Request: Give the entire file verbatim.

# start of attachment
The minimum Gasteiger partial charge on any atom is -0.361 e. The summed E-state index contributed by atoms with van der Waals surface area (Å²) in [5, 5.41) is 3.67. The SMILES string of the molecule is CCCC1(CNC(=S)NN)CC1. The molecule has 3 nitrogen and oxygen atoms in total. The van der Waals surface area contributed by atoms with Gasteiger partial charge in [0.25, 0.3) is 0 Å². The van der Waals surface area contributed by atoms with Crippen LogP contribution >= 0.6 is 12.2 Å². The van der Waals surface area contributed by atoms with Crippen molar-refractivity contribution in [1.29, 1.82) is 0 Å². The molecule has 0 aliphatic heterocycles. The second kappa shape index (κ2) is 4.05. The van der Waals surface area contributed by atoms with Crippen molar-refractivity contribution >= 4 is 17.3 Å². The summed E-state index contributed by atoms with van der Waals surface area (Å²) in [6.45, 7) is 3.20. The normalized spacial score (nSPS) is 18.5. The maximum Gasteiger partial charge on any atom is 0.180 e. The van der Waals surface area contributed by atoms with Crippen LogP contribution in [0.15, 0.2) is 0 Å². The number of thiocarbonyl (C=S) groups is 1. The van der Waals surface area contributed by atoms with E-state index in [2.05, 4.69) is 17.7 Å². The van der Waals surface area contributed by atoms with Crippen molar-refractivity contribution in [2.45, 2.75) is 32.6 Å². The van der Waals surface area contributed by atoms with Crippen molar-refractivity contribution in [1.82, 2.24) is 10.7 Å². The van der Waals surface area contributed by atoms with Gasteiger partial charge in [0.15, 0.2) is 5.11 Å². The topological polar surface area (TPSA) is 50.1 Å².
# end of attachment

The minimum Gasteiger partial charge on any atom is -0.361 e. The summed E-state index contributed by atoms with van der Waals surface area (Å²) in [5, 5.41) is 3.67. The SMILES string of the molecule is CCCC1(CNC(=S)NN)CC1. The molecule has 3 nitrogen and oxygen atoms in total. The van der Waals surface area contributed by atoms with Gasteiger partial charge in [0.25, 0.3) is 0 Å². The van der Waals surface area contributed by atoms with Crippen LogP contribution >= 0.6 is 12.2 Å². The van der Waals surface area contributed by atoms with Crippen molar-refractivity contribution in [1.29, 1.82) is 0 Å². The molecule has 0 aliphatic heterocycles. The second kappa shape index (κ2) is 4.05. The van der Waals surface area contributed by atoms with Crippen molar-refractivity contribution >= 4 is 17.3 Å². The summed E-state index contributed by atoms with van der Waals surface area (Å²) in [6.45, 7) is 3.20. The normalized spacial score (nSPS) is 18.5. The maximum Gasteiger partial charge on any atom is 0.180 e. The van der Waals surface area contributed by atoms with Crippen LogP contribution in [0.15, 0.2) is 0 Å². The number of thiocarbonyl (C=S) groups is 1. The van der Waals surface area contributed by atoms with E-state index in [2.05, 4.69) is 17.7 Å². The van der Waals surface area contributed by atoms with Crippen molar-refractivity contribution in [2.45, 2.75) is 32.6 Å². The van der Waals surface area contributed by atoms with Crippen molar-refractivity contribution in [1.82, 2.24) is 10.7 Å². The van der Waals surface area contributed by atoms with Gasteiger partial charge in [0.15, 0.2) is 5.11 Å². The topological polar surface area (TPSA) is 50.1 Å².